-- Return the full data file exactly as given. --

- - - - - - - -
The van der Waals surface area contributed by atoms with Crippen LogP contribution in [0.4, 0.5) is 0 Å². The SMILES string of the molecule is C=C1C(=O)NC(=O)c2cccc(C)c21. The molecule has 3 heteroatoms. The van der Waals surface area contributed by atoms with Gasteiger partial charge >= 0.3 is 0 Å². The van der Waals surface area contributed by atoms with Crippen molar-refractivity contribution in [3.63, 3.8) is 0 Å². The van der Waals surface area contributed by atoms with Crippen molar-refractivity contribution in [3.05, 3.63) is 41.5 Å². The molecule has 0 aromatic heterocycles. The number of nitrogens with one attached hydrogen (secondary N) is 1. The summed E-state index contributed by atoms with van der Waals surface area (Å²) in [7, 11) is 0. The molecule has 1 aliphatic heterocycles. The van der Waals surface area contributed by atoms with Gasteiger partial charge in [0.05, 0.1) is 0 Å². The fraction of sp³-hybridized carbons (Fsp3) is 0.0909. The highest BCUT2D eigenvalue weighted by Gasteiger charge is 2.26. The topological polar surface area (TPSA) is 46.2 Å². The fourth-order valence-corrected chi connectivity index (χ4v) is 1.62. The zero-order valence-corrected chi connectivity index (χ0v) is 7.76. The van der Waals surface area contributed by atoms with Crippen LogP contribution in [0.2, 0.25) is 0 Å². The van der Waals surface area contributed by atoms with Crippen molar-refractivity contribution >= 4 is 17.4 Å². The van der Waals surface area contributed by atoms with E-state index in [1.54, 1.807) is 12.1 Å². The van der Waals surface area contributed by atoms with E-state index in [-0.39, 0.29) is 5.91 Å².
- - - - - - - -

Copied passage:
The van der Waals surface area contributed by atoms with Crippen LogP contribution in [0.4, 0.5) is 0 Å². The SMILES string of the molecule is C=C1C(=O)NC(=O)c2cccc(C)c21. The molecule has 3 heteroatoms. The van der Waals surface area contributed by atoms with Gasteiger partial charge >= 0.3 is 0 Å². The van der Waals surface area contributed by atoms with Crippen molar-refractivity contribution in [3.63, 3.8) is 0 Å². The van der Waals surface area contributed by atoms with Crippen molar-refractivity contribution in [3.05, 3.63) is 41.5 Å². The molecule has 0 aromatic heterocycles. The number of nitrogens with one attached hydrogen (secondary N) is 1. The summed E-state index contributed by atoms with van der Waals surface area (Å²) in [7, 11) is 0. The molecule has 1 aliphatic heterocycles. The van der Waals surface area contributed by atoms with Gasteiger partial charge in [0.05, 0.1) is 0 Å². The fraction of sp³-hybridized carbons (Fsp3) is 0.0909. The highest BCUT2D eigenvalue weighted by Gasteiger charge is 2.26. The topological polar surface area (TPSA) is 46.2 Å². The fourth-order valence-corrected chi connectivity index (χ4v) is 1.62. The zero-order valence-corrected chi connectivity index (χ0v) is 7.76. The van der Waals surface area contributed by atoms with Crippen LogP contribution in [0.2, 0.25) is 0 Å². The van der Waals surface area contributed by atoms with Crippen molar-refractivity contribution >= 4 is 17.4 Å². The van der Waals surface area contributed by atoms with E-state index in [1.54, 1.807) is 12.1 Å². The van der Waals surface area contributed by atoms with E-state index in [-0.39, 0.29) is 5.91 Å².